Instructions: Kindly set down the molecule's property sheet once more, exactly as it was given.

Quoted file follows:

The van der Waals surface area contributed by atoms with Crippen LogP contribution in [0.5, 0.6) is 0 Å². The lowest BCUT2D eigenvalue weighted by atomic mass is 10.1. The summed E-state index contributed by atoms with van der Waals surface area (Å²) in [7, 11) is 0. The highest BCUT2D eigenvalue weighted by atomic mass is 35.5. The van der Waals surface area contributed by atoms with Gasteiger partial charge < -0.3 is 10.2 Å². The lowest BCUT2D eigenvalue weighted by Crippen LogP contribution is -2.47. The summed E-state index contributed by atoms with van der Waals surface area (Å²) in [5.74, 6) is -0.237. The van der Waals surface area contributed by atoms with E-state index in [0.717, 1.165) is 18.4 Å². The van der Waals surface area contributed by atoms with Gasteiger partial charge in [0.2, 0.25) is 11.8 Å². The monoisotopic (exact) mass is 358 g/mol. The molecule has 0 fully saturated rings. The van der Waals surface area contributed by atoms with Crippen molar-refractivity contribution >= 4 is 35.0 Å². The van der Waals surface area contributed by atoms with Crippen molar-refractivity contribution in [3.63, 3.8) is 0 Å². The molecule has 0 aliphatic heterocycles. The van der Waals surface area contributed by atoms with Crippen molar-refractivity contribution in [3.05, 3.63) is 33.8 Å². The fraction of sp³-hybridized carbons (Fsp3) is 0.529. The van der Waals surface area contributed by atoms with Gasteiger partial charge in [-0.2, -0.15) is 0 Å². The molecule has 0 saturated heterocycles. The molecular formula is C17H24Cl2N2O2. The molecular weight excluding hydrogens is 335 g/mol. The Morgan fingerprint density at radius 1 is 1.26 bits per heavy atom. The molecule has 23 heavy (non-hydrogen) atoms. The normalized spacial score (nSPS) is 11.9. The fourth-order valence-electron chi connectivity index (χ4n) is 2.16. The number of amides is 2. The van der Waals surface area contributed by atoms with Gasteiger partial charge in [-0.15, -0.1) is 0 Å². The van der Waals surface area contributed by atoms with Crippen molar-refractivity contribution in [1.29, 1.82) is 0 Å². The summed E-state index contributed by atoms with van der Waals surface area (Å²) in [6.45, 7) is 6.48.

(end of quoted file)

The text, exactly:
The van der Waals surface area contributed by atoms with Crippen LogP contribution in [0.5, 0.6) is 0 Å². The lowest BCUT2D eigenvalue weighted by atomic mass is 10.1. The summed E-state index contributed by atoms with van der Waals surface area (Å²) in [7, 11) is 0. The highest BCUT2D eigenvalue weighted by atomic mass is 35.5. The van der Waals surface area contributed by atoms with Gasteiger partial charge < -0.3 is 10.2 Å². The lowest BCUT2D eigenvalue weighted by Crippen LogP contribution is -2.47. The summed E-state index contributed by atoms with van der Waals surface area (Å²) in [5.74, 6) is -0.237. The van der Waals surface area contributed by atoms with E-state index in [0.717, 1.165) is 18.4 Å². The van der Waals surface area contributed by atoms with Gasteiger partial charge in [0.2, 0.25) is 11.8 Å². The monoisotopic (exact) mass is 358 g/mol. The molecule has 0 fully saturated rings. The van der Waals surface area contributed by atoms with Crippen molar-refractivity contribution >= 4 is 35.0 Å². The van der Waals surface area contributed by atoms with Crippen molar-refractivity contribution in [3.63, 3.8) is 0 Å². The molecule has 0 aliphatic heterocycles. The van der Waals surface area contributed by atoms with Crippen molar-refractivity contribution in [3.05, 3.63) is 33.8 Å². The fraction of sp³-hybridized carbons (Fsp3) is 0.529. The van der Waals surface area contributed by atoms with Gasteiger partial charge in [-0.2, -0.15) is 0 Å². The molecule has 0 saturated heterocycles. The molecular formula is C17H24Cl2N2O2. The molecular weight excluding hydrogens is 335 g/mol. The Morgan fingerprint density at radius 1 is 1.26 bits per heavy atom. The molecule has 23 heavy (non-hydrogen) atoms. The normalized spacial score (nSPS) is 11.9. The fourth-order valence-electron chi connectivity index (χ4n) is 2.16. The number of amides is 2. The van der Waals surface area contributed by atoms with Gasteiger partial charge in [-0.15, -0.1) is 0 Å². The van der Waals surface area contributed by atoms with Crippen molar-refractivity contribution in [1.29, 1.82) is 0 Å². The summed E-state index contributed by atoms with van der Waals surface area (Å²) in [6.45, 7) is 6.48.